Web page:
How to (Finally!) Manage Your Email
Matthias Galica, a technology entrepreneur in Santa Monica, Calif., used to receive about 150 to 200 daily email messages. Now he sees about 15 to 20 messages a day in his inbox.
The shift has been freeing for Galica, who uses Sanebox, an email filtering tool, and estimates that he now has about two to three more hours in his day.
"I didn't realize to what extent the little distractions added up," he said.
Of course, his is a common refrain. Most of us have a love-hate relationship with email. It helps us keep in touch, manage large amounts of information and speed communication. But email has also become a crazy-making source of distraction from other important matters.
It's a Big Data problem on a personal level. But now several new tools are looking to manage the deluge of email and do a better job mining it for valuable information — and in the process, make people more efficient at their jobs.
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"There's so much data locked in your email," such as digital receipts, social information and documents, said Joshua Baer, founder of OtherInbox, now part of ReturnPath, which develops email technology.
Baer is also a popular angel investor in email startups. "How do you unlock this information and use it to help people make better decisions?"
The new technology has appeared as the flow of email continues to swell. Employees send and receive an estimated 110 emails a day, according to the Radicati Group, a technology market research firm. That's expected to increase to 125 by 2015.
Last summer, a McKinsey Global Institute report calculated that employees spend about 28 percent of their time managing email, among the least productive and time-consuming parts of their day.
And though people may not respond to a particular message, just the notification and interruption of incoming email takes away time. In fact, it takes about one and a half minutes to read and recover from reading an email, according to a study in association with Loughborough University in the United Kingdom.
"The sneaky thing about email is the stuff that isn't spam but all these notifications and newsletters and the things you subscribe to," said Galica, founder and CEO of mobile website builder ShareSquare. "You're interested in it most of the time, but that's grown so much that it has really hurt a normal person's ability to prioritize what they should focus on in a given day."
With Sanebox, most of Galica's email is automatically filtered into a separate folder. Sanebox's algorithm learns to separate the messages that aren't that important, such as a Twitter notification, and the ones that matter most, such as a response from a potential customer. During his lunch break or downtime, Galica scans his Sanebox folder, reading and processing those messages in bulk.
"People are drowning in their email," said Dmitri Leonov, Sanebox's vice president of growth. "The volume of email keeps growing, but there are only 24 hours in a day. Not all email is created equal. Some are important, and deserve to interrupt your day. Others can wait and be processed in bulk."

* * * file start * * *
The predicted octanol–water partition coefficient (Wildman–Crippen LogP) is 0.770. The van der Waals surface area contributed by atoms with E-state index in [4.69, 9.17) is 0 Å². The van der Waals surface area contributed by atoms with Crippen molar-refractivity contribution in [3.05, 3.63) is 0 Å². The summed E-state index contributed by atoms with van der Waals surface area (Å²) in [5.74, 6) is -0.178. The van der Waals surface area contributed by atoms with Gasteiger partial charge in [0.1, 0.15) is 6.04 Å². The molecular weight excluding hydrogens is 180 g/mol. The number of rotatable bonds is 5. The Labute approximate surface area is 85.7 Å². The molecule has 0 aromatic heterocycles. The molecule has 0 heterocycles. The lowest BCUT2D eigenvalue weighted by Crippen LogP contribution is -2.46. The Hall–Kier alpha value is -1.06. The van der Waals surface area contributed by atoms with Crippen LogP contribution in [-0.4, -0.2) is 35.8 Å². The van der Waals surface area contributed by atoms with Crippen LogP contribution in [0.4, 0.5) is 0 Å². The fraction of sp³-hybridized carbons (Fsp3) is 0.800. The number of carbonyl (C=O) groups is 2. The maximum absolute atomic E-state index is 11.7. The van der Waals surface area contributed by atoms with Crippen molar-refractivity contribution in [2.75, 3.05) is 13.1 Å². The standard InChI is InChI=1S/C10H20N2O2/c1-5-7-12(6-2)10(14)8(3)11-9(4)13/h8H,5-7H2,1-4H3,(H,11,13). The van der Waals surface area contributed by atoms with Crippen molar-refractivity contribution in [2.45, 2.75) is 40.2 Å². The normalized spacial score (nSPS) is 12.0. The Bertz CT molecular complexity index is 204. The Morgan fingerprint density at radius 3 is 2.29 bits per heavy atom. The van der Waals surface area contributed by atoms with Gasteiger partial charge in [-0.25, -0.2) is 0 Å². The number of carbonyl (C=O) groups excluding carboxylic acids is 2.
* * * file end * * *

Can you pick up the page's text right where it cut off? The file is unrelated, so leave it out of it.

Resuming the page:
Sanebox, he added, estimates that about 60 percent of a person's inbox is filled with not-so-pressing messages.
Another startup, AwayFind, also encourages people to stop checking their inbox so frequently. Instead, it figures out critical messages, such as the ones from a boss or client, and sends an alert via a text message or phone call when an email arrives and needs a response right away.
To get a better handle on email, ToutApp tracks a person's messages and provides statistics and data on them, such as how many times an email was viewed, whether an important message was opened or if the recipient clicked on a link.
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And San Francisco's Rapportive can be incorporated into an inbox to get a deeper look at a person's contacts, displaying information such as a LinkedIn connection for a sender.
Popular email providers, such as Gmail, AOL and Microsoft Outlook have also incorporated their own tools into their services, such as Gmail's priority inbox, which flags and separates important messages.
Such technology is a good first step to helping people manage email overload, said Gloria Mark, a professor at the University of California, Irvine who researches human computer interaction. But it still isn't enough.
In a recent study, Mark and her team cut off email access to a group of information workers at an East Coast corporation for a week. Using heart monitors and other sensors, they found that employees who had been cut off from email multitasked less, could focus for longer periods of time and felt less stressed.
The study isn't encouraging people to quit email, she said. Instead, change is needed: Email should be used more selectively, and businesses should consider policies that help their employees staunch the unending flow of messages.
"People who send email should not have an expectation that they get instantaneous answers," she said. "We have to change the social norms and expectations around email."